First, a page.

Super-Soldier #1 is about a soldier who volunteers himself to be injected with alien cells found in a crashed rocket ship, becoming Super-Soldier. There’s a nice blend of Captain America and Superman mythology. It works because both those characters represent the best of the United States.

This collection of DC and Marvel mash-ups is worth exploring. The art is solid, distinctive, and beautiful. The panel layout adds momentum and movement. It’s fun figuring out which character traits and attributes belong to whom. Some of the character combinations are a little weird, but the majority of them are acceptable.

The Amalgam Age characters should be the next comic book movie franchise. Dark Claw on the big screen? Yes, please.

Critically Rated at 12/17

Written, Rated, and Reviewed by Brendan H. Young

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DC vs. Marvel (comic)

Have you ever wondered what would happen if the greatest, most powerful heroes and villains from the DC and Marvel Universes met? How awesome would that be? Well, it already happened in 1996, so you missed out. But you can relive the past and pick up DC vs. Marvel and see the two worlds collide.

There is actually a pretty coherent storyline. Writers Ron Marz and Peter David are able brings some of the biggest characters from two rival companies together in a comprehensive way. So back in the day, these two brothers/entities were controlling their own separate universes, until they learned of each other’s existence. One brother is the DC Universe, and the other represents the Marvel Universe. They decide to have a battle between their top superheroes to determine which universe will be destroyed.

Each separate universe starts to be aware that something weird is happening when heroes and villains start vanishing in a flash of light, and new, different masks start showing up. A young man named Axel Asher finds himself inexplicably drawn to an alley where a crazy homeless guy is trying desperately to keep an inter-dimensional gateway contained in a cardboard box. Axel is the Access, and he just might be the key to solving the crisis if he ever accepts his destiny.

6 Marvel characters are chosen to fight 6 DC characters in one-on-one battles to determine the mightier universe. There are some really obvious fights between similarly powered characters like Aquaman vs. Namor, Wolverine vs. Lobo, and Flash vs. Quicksilver. There are also weird, random fights like Robin vs. Jubilee and Superboy vs. Spider-man. Elektra fights Catwoman, the Green Lantern and Silver Surfer duke it out in space, Wonder Woman somehow loses to Storm, Batman and Captain America are pretty evenly matched, and Superman barely beats the Hulk into submission.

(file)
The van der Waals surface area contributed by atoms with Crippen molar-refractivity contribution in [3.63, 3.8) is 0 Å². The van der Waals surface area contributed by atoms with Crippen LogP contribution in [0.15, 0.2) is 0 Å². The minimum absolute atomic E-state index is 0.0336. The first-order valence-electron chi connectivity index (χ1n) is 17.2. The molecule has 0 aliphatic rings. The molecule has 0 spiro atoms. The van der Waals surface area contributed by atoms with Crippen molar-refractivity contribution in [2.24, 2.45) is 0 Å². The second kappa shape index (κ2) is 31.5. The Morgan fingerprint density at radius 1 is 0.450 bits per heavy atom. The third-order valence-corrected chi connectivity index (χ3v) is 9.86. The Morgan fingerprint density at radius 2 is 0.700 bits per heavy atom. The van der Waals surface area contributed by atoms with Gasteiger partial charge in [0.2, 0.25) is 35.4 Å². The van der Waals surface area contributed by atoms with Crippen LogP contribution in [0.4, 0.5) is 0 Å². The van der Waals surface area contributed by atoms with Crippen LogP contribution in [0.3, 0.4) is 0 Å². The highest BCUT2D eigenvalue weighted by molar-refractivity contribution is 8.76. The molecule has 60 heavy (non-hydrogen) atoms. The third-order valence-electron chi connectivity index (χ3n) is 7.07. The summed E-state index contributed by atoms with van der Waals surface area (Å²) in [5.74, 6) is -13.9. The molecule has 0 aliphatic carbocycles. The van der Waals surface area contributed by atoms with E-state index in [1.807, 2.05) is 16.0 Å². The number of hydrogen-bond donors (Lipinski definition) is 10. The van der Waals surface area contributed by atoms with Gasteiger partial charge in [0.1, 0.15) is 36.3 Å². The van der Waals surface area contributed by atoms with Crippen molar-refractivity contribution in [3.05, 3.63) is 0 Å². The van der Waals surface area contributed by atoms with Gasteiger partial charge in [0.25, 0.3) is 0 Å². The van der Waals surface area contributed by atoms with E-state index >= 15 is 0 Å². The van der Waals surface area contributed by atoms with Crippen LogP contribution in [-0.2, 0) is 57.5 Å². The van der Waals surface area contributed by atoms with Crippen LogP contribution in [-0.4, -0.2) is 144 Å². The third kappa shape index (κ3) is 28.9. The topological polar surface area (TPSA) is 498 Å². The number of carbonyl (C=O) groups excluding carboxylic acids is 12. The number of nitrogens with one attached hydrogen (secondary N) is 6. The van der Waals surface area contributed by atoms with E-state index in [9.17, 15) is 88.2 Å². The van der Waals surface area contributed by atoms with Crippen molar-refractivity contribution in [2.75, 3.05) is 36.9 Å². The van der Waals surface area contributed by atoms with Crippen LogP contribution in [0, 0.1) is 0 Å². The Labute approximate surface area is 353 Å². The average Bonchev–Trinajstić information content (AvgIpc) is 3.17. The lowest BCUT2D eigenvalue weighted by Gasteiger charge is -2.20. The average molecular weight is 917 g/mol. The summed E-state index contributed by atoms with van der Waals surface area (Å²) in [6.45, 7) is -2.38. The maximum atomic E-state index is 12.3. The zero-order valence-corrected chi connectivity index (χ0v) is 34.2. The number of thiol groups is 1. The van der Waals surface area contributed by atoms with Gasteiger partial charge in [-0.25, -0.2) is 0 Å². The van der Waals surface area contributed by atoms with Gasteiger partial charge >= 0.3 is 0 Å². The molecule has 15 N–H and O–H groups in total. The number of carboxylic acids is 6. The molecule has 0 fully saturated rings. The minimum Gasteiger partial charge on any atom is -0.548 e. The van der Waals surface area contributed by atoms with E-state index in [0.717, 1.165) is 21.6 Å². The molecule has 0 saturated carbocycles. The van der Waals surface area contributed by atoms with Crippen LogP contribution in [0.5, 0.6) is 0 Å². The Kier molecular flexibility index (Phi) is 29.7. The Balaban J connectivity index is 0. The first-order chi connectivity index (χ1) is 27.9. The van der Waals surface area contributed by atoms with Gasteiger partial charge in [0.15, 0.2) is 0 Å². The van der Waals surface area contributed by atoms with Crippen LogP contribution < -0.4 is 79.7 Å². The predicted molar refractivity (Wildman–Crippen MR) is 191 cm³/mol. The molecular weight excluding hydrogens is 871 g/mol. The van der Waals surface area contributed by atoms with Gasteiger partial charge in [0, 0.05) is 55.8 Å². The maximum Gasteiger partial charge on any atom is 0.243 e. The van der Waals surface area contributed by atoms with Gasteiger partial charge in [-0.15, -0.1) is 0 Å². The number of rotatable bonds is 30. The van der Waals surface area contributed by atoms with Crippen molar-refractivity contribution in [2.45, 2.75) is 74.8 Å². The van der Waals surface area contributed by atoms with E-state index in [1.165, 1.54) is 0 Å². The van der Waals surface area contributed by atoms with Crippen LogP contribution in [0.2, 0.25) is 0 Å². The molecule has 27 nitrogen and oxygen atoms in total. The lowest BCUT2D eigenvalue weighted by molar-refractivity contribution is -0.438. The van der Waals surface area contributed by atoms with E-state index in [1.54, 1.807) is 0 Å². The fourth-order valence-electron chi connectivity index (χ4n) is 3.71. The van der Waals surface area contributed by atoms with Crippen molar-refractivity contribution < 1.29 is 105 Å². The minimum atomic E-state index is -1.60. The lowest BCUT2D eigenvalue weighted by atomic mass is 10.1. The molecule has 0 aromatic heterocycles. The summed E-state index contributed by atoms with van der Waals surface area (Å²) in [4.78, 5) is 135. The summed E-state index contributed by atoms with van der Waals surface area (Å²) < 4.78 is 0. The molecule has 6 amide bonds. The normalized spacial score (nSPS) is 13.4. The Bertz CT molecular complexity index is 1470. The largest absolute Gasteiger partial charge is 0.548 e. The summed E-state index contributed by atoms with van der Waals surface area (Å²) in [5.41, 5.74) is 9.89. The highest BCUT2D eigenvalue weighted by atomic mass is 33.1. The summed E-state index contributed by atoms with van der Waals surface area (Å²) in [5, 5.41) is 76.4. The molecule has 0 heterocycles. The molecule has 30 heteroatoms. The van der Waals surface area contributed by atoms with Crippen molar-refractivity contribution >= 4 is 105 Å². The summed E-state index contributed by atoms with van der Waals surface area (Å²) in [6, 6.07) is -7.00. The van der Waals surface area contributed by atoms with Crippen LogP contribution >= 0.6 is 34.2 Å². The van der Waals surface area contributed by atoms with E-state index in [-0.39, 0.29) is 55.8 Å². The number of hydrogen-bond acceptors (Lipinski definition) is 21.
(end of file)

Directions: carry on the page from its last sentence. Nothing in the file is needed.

Instead of one universe getting destroyed, the Spectre and the Living Tribunal are able to temporarily merge the two universes together. This buys them some time, and has the awesome bonus of creating hybrid superheroes like Dark Claw (a mixture of Batman and Wolverine) and Super-Soldier (Superman and Captain America’s lovechild).

Access finally gets his shit together and it able to separate the merged universe back to the two separate ones. He gets a little assistance from Batman and Captain America to end the Space Brothers’ hissy fit. And now the two universes can co-exist and life is good.

Yeah, there’s a lot of nonsense about two brother universes using magic humans to end a cosmic dispute, but once you get past that you can appreciate the story. What if the superhero you depended on was powerless to stop the end of the world? What if that superhero vanished and was replaced by a stranger in tights? What if you are a superhero and you can’t simply punch your way to victory?

The art is awesome. The panels spill over into each other, they overlap, it feels very fluid. Dan Jurgens and Claudio Castellini’s drawings are bold and powerful. And it’s pretty cool to see the Hulk and Superman exchanging blows in the desert.

There are a lot of characters to keep track of, but it doesn’t slow down the momentum of the story. If you like DC, it’s worth checking out. If you like Marvel, it’s worth checking out. If you like comics, then you should have read this already. You’re slacking.

Critically Rated at 13/17

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Superman: Red Son (comic)